C9h peptide capped to induce cancer cell apoptosis
Researchers at Valencia's Universitat Politècnica (UPV), the Valencia-CSIC Biomedicine Institute (IBV) and the Bioengineering, Biomaterial and Nanomedicine CIBER (CIBER BBN) have developed a new system to induce the death of carcinogenic cells.
The system consists of nanocapsules carrying a peptide, a small amino acid chain released in a controlled manner, and leads to the affected cell's apoptosis. "Until now, we have worked with cellular models and obtained promising results," explains Ramón Martínez Máñez, head of the UPV's Molecular Recognition and Technological Development Inter-university Institute and head scientist at the CIBER-BBN.
The main novelty of the work performed by UPV, IBV and CIBER BBN researchers is the capping of the peptide. According to Martínez Máñez, the current problem with the use of these molecules in clinical therapies is its high decomposition rate and low bioavailability. In fact, a large number of therapeutic peptide products don't obtain the approval of regulatory bodies due to these limitations.
"Blood plasma houses more than 120 proteins, among which are numerous enzymes which decompose molecules. Capping peptides in mesoporous silica particles could become a general application method to administer them in an effective and controlled way in clinical practice. In this case, when the nanoparticle enters the cells, the polylysine that covers the nanoparticles decomposes and allows for the peptide to be released, which induces the death of the carcinogenic cell," explains Jerónimo Bravo, researcher at the IBV.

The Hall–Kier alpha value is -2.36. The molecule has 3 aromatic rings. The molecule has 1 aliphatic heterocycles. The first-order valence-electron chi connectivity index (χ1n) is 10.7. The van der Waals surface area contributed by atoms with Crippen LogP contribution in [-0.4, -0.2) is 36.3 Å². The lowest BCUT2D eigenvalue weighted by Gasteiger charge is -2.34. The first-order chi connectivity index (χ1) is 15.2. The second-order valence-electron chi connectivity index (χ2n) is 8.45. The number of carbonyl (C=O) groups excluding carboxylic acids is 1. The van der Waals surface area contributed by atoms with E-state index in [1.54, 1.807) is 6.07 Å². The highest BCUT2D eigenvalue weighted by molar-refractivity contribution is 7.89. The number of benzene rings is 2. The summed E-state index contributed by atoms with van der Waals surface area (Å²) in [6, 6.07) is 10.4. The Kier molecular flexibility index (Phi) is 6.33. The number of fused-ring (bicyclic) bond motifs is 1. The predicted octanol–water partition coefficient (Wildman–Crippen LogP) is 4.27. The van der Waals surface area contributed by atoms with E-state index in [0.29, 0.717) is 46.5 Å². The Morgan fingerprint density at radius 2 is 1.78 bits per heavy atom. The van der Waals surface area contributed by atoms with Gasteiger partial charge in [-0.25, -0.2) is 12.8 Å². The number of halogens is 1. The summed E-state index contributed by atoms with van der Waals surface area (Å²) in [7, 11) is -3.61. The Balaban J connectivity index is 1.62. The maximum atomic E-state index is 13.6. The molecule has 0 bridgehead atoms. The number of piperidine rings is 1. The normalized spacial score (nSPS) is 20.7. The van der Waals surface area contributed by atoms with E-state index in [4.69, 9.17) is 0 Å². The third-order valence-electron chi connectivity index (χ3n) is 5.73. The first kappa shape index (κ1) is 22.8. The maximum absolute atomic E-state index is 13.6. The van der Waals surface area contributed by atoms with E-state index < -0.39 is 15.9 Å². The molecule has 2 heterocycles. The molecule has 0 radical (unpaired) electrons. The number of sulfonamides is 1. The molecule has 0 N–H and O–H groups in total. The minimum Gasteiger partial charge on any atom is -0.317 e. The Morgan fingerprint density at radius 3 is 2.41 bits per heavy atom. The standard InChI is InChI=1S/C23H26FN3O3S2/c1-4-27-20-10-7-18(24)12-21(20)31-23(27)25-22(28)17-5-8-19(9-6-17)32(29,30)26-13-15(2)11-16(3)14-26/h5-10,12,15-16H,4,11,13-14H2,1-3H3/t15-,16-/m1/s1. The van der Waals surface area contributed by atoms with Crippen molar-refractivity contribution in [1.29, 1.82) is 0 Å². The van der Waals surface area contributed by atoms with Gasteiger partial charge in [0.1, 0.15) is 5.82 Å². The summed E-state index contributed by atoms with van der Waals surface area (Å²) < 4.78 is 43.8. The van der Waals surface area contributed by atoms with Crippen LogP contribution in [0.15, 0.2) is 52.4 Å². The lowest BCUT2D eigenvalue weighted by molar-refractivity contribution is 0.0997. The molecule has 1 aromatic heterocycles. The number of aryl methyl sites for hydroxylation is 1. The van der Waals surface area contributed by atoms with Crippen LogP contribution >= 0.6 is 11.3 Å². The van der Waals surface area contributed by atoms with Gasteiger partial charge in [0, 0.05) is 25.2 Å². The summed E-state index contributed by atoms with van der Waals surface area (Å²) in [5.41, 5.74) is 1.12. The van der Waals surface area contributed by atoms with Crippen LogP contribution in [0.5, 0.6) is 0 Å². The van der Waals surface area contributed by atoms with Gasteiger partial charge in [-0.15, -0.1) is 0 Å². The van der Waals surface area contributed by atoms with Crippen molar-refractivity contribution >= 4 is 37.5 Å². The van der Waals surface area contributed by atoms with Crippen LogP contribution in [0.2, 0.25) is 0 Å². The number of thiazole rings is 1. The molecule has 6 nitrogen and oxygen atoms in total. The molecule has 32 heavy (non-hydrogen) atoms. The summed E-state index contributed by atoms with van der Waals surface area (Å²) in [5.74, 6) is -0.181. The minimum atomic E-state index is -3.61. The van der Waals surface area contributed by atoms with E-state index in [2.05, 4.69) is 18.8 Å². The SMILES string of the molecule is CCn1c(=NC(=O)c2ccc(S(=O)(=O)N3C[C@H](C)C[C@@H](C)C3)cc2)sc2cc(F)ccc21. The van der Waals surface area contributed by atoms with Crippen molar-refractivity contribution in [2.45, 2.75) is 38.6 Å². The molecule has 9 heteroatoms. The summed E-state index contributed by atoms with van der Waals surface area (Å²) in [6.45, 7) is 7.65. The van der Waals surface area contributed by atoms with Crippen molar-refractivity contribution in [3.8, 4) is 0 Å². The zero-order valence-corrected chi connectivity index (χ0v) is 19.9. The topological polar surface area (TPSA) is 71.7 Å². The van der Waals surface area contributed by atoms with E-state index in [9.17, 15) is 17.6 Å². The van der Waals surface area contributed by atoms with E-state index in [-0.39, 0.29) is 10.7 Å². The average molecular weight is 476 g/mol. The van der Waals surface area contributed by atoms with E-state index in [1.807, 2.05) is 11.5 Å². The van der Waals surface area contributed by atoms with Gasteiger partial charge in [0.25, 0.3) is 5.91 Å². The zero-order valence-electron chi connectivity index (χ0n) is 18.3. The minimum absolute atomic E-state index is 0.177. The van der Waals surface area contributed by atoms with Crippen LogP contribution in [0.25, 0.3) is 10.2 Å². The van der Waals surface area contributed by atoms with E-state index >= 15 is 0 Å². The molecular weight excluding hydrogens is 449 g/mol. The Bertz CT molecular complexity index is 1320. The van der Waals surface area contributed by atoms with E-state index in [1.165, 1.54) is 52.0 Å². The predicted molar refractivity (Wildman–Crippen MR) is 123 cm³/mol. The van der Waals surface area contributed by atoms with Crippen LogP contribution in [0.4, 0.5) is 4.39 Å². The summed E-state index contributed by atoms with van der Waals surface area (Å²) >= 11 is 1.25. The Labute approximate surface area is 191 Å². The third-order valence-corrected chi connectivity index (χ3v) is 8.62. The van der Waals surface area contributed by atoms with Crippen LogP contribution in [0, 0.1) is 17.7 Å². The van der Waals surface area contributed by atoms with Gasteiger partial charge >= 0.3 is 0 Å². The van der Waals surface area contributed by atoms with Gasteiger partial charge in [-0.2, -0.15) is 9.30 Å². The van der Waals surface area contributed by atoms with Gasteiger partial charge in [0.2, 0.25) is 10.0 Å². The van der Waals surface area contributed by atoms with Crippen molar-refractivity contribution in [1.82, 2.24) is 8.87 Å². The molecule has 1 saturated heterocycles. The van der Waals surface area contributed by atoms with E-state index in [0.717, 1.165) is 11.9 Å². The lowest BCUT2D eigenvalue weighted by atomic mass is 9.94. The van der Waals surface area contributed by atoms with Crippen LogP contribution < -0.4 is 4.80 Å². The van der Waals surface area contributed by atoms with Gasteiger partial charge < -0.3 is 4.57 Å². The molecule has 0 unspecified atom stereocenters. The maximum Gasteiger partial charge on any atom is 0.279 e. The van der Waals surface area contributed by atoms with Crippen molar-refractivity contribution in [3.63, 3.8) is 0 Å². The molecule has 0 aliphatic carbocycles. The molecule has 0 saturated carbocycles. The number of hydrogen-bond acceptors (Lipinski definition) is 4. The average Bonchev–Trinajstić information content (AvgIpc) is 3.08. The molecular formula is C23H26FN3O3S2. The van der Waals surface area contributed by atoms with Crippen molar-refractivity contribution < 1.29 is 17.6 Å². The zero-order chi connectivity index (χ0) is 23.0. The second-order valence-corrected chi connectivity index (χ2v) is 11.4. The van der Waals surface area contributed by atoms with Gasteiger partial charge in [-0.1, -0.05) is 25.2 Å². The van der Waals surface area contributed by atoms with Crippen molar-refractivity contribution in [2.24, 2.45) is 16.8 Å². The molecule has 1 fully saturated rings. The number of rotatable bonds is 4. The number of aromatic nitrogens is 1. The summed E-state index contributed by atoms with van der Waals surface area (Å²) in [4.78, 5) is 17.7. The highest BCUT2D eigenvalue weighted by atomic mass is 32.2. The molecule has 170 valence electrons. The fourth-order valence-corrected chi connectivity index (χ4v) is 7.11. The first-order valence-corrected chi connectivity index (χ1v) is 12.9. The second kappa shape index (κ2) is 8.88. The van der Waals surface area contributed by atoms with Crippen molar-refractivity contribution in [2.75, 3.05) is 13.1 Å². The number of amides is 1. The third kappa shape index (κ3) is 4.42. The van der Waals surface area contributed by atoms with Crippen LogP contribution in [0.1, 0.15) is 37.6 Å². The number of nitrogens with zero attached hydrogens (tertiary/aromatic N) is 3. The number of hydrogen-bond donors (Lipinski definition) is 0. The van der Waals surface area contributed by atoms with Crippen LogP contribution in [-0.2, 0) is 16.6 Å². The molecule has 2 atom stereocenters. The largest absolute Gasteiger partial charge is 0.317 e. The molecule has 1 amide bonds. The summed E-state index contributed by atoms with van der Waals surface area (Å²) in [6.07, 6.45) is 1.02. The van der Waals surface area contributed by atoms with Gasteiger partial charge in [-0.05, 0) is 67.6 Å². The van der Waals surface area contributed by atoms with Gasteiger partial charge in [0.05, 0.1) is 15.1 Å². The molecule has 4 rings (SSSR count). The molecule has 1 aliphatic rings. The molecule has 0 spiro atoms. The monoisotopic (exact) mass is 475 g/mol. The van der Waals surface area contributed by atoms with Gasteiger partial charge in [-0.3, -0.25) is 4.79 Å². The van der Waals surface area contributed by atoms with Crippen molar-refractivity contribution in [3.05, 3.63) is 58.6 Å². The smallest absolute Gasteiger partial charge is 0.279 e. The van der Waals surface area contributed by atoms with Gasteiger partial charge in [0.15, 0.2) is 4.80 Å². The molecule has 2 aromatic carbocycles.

The use of nanocapped peptides would also make it possible to decrease the toxicity of the therapy, as they are less aggressive than the cytotoxics currently used to induce carcinogenic cell apoptosis. "Furthermore, the capping makes it possible to use less medicine and therefore reduce secondary effects endured by the patients," adds Jerónimo Bravo.
Now that it has been tested in the laboratory, the next step is to evaluate its effectiveness in animal models.